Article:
Almanac: Edward Rothstein on the human context of classical music

INK BOTTLE“If music is treated as if it had no grounding in the concrete world of persons and politics, if it is treated as purely a formal construction, music risks becoming a novel without characters, using words without meaning. Education becomes focused on execution and analysis. Listening becomes focused on mere pleasure or cultish devotion. This is one reason why so much music has become relatively unimportant today, despite its plenitude: we have filtered out the aspects of music that connect it to creator and culture on any level deeper than ‘music appreciation.’ So we hear Mozart’s music not as an intricate commentary on the relationship between manners and natural passion so important to his time but as, simply, ‘great,’ ‘magical,’ ‘sublime, ‘holy.’”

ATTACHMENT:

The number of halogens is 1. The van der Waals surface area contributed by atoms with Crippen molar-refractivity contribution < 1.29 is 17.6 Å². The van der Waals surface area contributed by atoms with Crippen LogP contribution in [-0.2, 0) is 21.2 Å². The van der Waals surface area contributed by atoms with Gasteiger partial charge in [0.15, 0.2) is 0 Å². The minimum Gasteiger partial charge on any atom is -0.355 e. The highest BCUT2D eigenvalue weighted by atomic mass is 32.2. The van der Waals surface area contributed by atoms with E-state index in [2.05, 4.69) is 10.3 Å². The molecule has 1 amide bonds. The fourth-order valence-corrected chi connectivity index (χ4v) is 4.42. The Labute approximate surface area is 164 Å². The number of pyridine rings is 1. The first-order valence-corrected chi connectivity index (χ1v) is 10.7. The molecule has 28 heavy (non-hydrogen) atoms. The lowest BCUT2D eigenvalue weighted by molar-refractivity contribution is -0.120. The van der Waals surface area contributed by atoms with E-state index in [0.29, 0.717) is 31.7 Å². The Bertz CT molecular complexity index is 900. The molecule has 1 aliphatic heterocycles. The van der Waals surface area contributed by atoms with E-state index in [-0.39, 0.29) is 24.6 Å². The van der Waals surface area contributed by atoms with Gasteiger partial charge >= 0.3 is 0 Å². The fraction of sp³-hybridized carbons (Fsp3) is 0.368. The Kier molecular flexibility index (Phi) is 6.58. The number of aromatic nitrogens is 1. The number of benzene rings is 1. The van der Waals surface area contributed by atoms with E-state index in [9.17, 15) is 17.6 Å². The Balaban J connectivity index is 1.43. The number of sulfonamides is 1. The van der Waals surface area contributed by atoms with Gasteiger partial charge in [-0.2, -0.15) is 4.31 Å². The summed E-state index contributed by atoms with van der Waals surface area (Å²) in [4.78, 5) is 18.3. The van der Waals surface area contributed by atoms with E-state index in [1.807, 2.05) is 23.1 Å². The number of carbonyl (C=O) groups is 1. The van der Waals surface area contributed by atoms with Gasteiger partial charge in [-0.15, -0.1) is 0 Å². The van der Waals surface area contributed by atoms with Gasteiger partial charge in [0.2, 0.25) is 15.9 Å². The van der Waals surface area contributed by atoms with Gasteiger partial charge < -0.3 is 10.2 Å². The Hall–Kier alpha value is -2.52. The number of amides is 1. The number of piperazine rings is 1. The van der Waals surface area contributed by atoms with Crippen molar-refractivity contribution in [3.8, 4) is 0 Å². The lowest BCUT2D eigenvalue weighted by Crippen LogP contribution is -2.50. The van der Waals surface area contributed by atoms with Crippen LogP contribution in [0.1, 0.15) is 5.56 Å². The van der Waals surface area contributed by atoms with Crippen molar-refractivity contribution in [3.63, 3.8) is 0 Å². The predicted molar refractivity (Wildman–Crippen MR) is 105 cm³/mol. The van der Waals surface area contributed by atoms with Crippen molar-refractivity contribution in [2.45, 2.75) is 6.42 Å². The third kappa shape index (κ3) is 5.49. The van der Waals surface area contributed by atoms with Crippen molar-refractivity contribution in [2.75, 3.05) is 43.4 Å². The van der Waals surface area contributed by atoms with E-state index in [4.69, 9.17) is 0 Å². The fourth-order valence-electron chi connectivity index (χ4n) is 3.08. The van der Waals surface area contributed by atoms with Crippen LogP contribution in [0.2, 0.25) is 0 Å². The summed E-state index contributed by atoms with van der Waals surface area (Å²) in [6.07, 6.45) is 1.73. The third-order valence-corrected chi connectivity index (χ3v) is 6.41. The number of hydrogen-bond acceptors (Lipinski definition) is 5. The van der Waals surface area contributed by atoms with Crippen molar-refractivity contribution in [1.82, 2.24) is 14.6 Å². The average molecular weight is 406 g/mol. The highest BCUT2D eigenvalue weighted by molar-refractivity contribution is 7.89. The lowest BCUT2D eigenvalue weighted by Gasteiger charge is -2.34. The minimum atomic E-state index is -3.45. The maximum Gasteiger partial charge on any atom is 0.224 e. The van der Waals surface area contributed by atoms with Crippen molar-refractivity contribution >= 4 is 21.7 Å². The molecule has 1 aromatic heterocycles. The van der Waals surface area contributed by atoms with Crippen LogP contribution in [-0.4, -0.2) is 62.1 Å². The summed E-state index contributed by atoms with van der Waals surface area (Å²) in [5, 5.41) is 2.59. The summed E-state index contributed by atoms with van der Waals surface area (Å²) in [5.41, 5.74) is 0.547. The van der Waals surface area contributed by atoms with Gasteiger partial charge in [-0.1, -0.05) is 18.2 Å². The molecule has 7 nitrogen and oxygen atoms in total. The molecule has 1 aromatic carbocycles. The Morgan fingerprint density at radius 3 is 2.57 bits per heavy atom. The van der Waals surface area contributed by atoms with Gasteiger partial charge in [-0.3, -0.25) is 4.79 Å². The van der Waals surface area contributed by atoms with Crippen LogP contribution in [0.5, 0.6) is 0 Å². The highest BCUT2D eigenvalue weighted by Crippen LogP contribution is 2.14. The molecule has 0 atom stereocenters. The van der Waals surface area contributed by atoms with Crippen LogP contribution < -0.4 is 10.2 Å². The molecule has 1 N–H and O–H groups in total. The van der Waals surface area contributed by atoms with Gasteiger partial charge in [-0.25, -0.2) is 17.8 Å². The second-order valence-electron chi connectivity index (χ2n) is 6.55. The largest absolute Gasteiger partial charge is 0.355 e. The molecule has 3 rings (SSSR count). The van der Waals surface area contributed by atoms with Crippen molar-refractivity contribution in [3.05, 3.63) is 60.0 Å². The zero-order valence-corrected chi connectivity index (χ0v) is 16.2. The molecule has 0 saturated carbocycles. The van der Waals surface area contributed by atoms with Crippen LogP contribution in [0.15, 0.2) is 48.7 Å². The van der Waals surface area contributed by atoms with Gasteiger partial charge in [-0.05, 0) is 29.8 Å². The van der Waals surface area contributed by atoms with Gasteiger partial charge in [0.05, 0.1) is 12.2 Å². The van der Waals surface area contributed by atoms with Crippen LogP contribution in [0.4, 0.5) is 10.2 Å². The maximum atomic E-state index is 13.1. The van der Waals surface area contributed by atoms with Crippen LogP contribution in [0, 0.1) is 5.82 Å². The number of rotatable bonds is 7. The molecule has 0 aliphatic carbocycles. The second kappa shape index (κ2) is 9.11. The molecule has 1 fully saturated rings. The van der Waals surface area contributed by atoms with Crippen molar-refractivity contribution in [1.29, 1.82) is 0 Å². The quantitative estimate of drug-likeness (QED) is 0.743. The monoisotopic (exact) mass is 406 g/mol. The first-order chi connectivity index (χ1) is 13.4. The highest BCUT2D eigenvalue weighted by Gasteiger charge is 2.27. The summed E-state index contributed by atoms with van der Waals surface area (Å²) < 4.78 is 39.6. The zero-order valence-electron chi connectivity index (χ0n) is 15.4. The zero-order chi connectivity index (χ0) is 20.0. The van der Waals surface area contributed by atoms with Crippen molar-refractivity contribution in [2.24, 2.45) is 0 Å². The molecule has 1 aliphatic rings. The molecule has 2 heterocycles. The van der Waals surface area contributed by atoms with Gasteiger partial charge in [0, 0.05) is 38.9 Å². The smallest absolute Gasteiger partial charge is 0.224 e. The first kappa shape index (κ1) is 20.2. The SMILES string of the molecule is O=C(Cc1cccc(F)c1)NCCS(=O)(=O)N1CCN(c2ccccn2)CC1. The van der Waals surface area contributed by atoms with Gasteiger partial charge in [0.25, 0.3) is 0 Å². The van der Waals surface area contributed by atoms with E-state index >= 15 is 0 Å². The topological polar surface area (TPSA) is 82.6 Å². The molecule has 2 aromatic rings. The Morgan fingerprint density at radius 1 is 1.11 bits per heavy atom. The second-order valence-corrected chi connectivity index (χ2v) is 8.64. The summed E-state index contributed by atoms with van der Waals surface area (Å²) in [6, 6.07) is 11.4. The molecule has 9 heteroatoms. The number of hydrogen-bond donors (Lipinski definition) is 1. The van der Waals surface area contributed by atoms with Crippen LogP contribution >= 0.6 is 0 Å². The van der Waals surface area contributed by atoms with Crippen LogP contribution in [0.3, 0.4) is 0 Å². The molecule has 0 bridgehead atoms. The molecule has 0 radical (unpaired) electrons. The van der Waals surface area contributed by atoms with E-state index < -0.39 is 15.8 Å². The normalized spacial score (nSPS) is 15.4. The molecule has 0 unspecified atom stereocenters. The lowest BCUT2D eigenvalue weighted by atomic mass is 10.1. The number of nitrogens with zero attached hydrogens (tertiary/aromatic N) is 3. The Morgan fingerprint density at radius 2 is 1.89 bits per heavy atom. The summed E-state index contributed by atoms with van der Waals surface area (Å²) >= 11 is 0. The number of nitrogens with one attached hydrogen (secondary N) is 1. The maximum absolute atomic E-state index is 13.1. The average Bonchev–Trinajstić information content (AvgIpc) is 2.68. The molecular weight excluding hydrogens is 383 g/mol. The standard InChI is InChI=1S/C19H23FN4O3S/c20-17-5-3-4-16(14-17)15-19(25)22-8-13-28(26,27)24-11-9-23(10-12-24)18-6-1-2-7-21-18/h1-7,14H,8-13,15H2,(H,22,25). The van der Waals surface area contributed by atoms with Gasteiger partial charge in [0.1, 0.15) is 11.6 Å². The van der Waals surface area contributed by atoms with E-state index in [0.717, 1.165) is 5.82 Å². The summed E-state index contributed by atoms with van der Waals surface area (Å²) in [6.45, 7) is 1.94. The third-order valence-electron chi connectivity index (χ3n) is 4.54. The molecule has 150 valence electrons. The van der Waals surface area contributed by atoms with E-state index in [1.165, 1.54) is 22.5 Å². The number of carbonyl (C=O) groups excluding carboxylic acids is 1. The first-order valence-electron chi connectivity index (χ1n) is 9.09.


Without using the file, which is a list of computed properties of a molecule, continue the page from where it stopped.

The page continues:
Edward Rothstein, “Karajan: The Nazi Recordings” (The New Republic, Nov. 7, 1988)

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